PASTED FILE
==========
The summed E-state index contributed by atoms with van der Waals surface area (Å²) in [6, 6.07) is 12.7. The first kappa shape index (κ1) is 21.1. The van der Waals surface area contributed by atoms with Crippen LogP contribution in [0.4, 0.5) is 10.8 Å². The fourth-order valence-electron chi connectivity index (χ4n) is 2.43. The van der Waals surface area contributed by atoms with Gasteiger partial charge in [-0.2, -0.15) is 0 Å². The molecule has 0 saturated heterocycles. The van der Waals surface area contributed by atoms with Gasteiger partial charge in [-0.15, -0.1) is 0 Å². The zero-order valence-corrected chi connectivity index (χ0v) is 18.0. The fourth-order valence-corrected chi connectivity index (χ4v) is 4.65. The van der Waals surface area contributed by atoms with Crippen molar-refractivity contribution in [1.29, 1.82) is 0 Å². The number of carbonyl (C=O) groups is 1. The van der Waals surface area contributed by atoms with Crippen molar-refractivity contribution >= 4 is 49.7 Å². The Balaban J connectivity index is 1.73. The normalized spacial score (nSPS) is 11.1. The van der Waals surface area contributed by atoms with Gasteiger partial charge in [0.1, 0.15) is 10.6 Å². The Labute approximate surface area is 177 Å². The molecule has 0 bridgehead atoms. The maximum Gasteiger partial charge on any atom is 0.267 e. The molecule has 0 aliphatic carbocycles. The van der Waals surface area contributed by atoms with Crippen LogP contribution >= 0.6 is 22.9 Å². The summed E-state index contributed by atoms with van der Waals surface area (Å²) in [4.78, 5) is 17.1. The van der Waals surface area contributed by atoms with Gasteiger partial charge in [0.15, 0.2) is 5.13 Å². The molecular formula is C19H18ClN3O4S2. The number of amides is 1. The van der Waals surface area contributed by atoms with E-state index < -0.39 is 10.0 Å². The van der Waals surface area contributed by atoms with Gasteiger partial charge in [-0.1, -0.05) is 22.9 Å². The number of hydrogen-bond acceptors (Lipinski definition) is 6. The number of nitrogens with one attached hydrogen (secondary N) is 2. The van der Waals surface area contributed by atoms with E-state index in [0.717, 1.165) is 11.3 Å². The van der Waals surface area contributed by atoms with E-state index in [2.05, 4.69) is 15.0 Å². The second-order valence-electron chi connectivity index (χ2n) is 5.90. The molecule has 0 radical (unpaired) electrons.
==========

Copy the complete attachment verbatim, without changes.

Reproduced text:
The summed E-state index contributed by atoms with van der Waals surface area (Å²) in [6, 6.07) is 12.7. The first kappa shape index (κ1) is 21.1. The van der Waals surface area contributed by atoms with Crippen LogP contribution in [0.4, 0.5) is 10.8 Å². The fourth-order valence-electron chi connectivity index (χ4n) is 2.43. The van der Waals surface area contributed by atoms with Gasteiger partial charge in [-0.2, -0.15) is 0 Å². The molecule has 0 saturated heterocycles. The van der Waals surface area contributed by atoms with Gasteiger partial charge in [-0.15, -0.1) is 0 Å². The zero-order valence-corrected chi connectivity index (χ0v) is 18.0. The fourth-order valence-corrected chi connectivity index (χ4v) is 4.65. The van der Waals surface area contributed by atoms with Crippen molar-refractivity contribution in [1.29, 1.82) is 0 Å². The number of carbonyl (C=O) groups is 1. The van der Waals surface area contributed by atoms with Crippen molar-refractivity contribution >= 4 is 49.7 Å². The Balaban J connectivity index is 1.73. The normalized spacial score (nSPS) is 11.1. The van der Waals surface area contributed by atoms with Gasteiger partial charge in [0.1, 0.15) is 10.6 Å². The Labute approximate surface area is 177 Å². The molecule has 0 bridgehead atoms. The maximum Gasteiger partial charge on any atom is 0.267 e. The molecule has 0 aliphatic carbocycles. The van der Waals surface area contributed by atoms with Crippen LogP contribution >= 0.6 is 22.9 Å². The summed E-state index contributed by atoms with van der Waals surface area (Å²) in [4.78, 5) is 17.1. The van der Waals surface area contributed by atoms with Gasteiger partial charge in [0.15, 0.2) is 5.13 Å². The molecular formula is C19H18ClN3O4S2. The number of amides is 1. The van der Waals surface area contributed by atoms with E-state index < -0.39 is 10.0 Å². The van der Waals surface area contributed by atoms with Gasteiger partial charge in [-0.1, -0.05) is 22.9 Å². The number of hydrogen-bond acceptors (Lipinski definition) is 6. The number of nitrogens with one attached hydrogen (secondary N) is 2. The van der Waals surface area contributed by atoms with E-state index in [0.717, 1.165) is 11.3 Å². The van der Waals surface area contributed by atoms with E-state index in [2.05, 4.69) is 15.0 Å². The second-order valence-electron chi connectivity index (χ2n) is 5.90. The molecule has 0 radical (unpaired) electrons.